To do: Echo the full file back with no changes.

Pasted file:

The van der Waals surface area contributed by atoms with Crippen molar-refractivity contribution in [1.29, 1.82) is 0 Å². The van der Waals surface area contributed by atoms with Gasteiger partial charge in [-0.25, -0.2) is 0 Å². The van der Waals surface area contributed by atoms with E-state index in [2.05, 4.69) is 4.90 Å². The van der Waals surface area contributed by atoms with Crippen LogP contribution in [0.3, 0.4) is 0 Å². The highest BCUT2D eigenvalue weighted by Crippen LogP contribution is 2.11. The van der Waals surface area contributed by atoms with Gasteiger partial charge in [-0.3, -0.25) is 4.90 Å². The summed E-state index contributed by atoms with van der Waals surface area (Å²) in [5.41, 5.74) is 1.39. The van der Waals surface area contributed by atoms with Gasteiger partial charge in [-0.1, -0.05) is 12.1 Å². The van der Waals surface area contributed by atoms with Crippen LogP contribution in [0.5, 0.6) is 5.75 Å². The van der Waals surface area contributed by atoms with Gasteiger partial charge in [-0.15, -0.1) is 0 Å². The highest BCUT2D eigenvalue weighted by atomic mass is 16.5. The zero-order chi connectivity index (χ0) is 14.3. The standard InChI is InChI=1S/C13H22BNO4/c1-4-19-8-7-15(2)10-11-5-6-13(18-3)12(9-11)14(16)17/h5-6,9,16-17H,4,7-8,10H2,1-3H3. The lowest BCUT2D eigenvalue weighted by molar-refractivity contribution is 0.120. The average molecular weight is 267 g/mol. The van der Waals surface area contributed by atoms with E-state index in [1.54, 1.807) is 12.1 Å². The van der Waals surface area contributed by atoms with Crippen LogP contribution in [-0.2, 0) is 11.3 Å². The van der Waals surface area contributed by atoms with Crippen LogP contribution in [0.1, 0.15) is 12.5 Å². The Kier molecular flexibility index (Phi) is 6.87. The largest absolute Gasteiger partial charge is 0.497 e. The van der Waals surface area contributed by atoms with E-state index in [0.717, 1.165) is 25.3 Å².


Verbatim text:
The van der Waals surface area contributed by atoms with Crippen molar-refractivity contribution in [1.29, 1.82) is 0 Å². The van der Waals surface area contributed by atoms with Gasteiger partial charge in [-0.25, -0.2) is 0 Å². The van der Waals surface area contributed by atoms with E-state index in [2.05, 4.69) is 4.90 Å². The van der Waals surface area contributed by atoms with Crippen LogP contribution in [0.3, 0.4) is 0 Å². The highest BCUT2D eigenvalue weighted by Crippen LogP contribution is 2.11. The van der Waals surface area contributed by atoms with Gasteiger partial charge in [-0.3, -0.25) is 4.90 Å². The summed E-state index contributed by atoms with van der Waals surface area (Å²) in [5.41, 5.74) is 1.39. The van der Waals surface area contributed by atoms with Gasteiger partial charge in [-0.1, -0.05) is 12.1 Å². The van der Waals surface area contributed by atoms with Crippen LogP contribution in [0.5, 0.6) is 5.75 Å². The van der Waals surface area contributed by atoms with Gasteiger partial charge in [-0.15, -0.1) is 0 Å². The highest BCUT2D eigenvalue weighted by atomic mass is 16.5. The zero-order chi connectivity index (χ0) is 14.3. The standard InChI is InChI=1S/C13H22BNO4/c1-4-19-8-7-15(2)10-11-5-6-13(18-3)12(9-11)14(16)17/h5-6,9,16-17H,4,7-8,10H2,1-3H3. The lowest BCUT2D eigenvalue weighted by molar-refractivity contribution is 0.120. The average molecular weight is 267 g/mol. The van der Waals surface area contributed by atoms with E-state index in [1.54, 1.807) is 12.1 Å². The van der Waals surface area contributed by atoms with Crippen LogP contribution in [-0.2, 0) is 11.3 Å². The van der Waals surface area contributed by atoms with Crippen LogP contribution in [0.1, 0.15) is 12.5 Å². The Kier molecular flexibility index (Phi) is 6.87. The largest absolute Gasteiger partial charge is 0.497 e. The van der Waals surface area contributed by atoms with E-state index in [0.717, 1.165) is 25.3 Å².